Shatkona

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Shatkona represents the union of male and female.

The Shatkona (षट्कोण) is a symbol used in Hindu yantra; a “six-pointed star” is made from two interlocking triangles; the upper stands for Shiva, Purusha and fire, the lower for Shakti, Prakriti and water. Their union gives birth to Sanat Kumara, whose sacred number is six. The Shatkona represents the both the male and feminine form, as a symbol of the divine union of masculine and feminine and as source of all creation; more specifically it is supposed to represent Purusha (the supreme being), and Prakriti (mother nature, or causal matter). Often this is represented as Shiva / Shakti[1]. It is often referenced that the Satkona/Shatkona is the symbol of the Hindu deity known as Sanat Kumara (and by many other names).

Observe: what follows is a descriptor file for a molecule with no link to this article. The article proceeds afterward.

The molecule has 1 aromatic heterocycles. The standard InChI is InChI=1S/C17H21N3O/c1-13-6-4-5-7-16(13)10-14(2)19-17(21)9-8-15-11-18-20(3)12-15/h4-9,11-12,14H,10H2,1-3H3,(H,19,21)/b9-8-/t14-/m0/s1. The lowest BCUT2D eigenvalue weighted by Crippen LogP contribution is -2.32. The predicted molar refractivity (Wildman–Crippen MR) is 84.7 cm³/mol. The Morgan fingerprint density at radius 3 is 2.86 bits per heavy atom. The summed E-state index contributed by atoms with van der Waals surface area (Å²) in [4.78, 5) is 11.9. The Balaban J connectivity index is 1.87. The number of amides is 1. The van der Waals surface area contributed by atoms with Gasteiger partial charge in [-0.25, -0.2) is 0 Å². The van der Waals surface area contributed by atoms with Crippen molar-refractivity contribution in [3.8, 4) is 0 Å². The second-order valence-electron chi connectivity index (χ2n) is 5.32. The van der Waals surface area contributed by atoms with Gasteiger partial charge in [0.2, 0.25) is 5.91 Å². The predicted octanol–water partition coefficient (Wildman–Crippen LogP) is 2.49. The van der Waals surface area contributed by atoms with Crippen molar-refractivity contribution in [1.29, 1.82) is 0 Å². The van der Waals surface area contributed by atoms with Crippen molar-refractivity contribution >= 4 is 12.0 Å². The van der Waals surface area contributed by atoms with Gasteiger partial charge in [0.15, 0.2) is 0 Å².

The Shatkona is a hexagram and is associated with the son of Siva-Sakthi, Lord Murugan.

Stylistically, it is identical to the Jewish Star of David and the Japanese Kagome crest.

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